APRIL MARKS THE HALF-YEAR POINT since the implementation of the Truth in Lending Act (TILA)-Real Estate Settlement Procedures Act (RESPA) Integrated Disclosure rule (TRID). The landscape of mortgage origination has been transformed, and the challenge of sweeping changes in processes and technology required to meet regulatory requirements generally has been met.
Post-TRID mortgage loan originations are fully underway, and the Consumer Financial Protection Bureau (CFPB) is preparing to assess compliance with the rule. But how can lenders know what to expect if the CFPB calls for an exam?
TRID is intricate, so assessing adherence will be multifaceted and complex. Yet apart from the guidance provided by the CFPB Supervision and Examination Manual for the TRID rule, there is little empirical knowledge of what lenders should expect during an exam.
In other words, until the CFPB actually begins conducting TRID exams, it's hard to say how they will play out. Hence, preparing for examiners will be as much art as science. How, then, can you be ready if the CFPB calls?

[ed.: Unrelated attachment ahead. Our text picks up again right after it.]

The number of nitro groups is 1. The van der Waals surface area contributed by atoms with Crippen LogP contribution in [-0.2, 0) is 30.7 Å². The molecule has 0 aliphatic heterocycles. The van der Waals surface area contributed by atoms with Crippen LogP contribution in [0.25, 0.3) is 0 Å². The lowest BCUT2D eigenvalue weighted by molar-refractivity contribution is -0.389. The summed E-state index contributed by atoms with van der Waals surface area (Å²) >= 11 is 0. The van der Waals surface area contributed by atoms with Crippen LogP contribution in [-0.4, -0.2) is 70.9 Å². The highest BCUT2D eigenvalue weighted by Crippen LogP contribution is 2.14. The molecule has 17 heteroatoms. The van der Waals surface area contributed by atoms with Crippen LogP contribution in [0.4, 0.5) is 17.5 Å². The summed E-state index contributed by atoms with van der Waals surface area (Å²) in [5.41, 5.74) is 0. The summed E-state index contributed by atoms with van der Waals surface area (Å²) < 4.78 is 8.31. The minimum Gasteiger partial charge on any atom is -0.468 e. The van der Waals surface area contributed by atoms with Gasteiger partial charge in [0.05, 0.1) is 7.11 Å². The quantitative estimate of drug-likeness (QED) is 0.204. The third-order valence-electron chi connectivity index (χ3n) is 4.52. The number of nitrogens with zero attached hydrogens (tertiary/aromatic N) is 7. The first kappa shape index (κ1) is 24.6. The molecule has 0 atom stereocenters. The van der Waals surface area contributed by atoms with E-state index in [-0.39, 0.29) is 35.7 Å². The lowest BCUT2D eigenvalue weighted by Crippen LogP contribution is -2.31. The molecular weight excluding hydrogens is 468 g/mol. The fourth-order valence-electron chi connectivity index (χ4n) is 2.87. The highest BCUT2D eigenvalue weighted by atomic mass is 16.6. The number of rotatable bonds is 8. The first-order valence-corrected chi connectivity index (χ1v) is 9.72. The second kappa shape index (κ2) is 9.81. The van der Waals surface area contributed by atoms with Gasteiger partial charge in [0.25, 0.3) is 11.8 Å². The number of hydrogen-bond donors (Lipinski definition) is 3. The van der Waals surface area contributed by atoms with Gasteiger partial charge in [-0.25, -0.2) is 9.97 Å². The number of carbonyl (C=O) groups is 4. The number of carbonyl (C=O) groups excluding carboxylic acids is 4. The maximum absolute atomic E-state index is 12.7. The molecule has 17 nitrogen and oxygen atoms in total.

The art: Discerning what to expect
Regardless of limited guidance and TRID exam experience, lenders will have to demonstrate compliance with the rule. An analysis of the requirements of the rule and the exam manual leads us to expect lenders to be held to the following (inexhaustive) list of standards:
* Accuracy and timeliness in application data capture and preparation and issuance of mortgage loan disclosure documents;
* Clear and consistent pricing, credit reporting, rate locks and pre-approvals;
* Robust document verification and management and third-party services oversight management;
* Enhanced features that account for manual and automated underwriting, risk assessments, validation of conditions and loan approval processes;
* Appropriate consideration of multiple fee disclosures, supported by valid and evidenced fee-change justifications;
* Real-time monitoring and oversight capability for origination workflow that enables actions to prevent bottlenecks, and provide oversight of in-process origination files;
* Ability to facilitate closing and funding activities, including loan accounting and third-party reviews of pre- and post-closing origination files;
* Detail and precision in determining lender tolerance cures and demonstrating loan remediation analytics; and
* Validation and proof of compliant loan origination processes and results to loan purchasers.
The science: Random...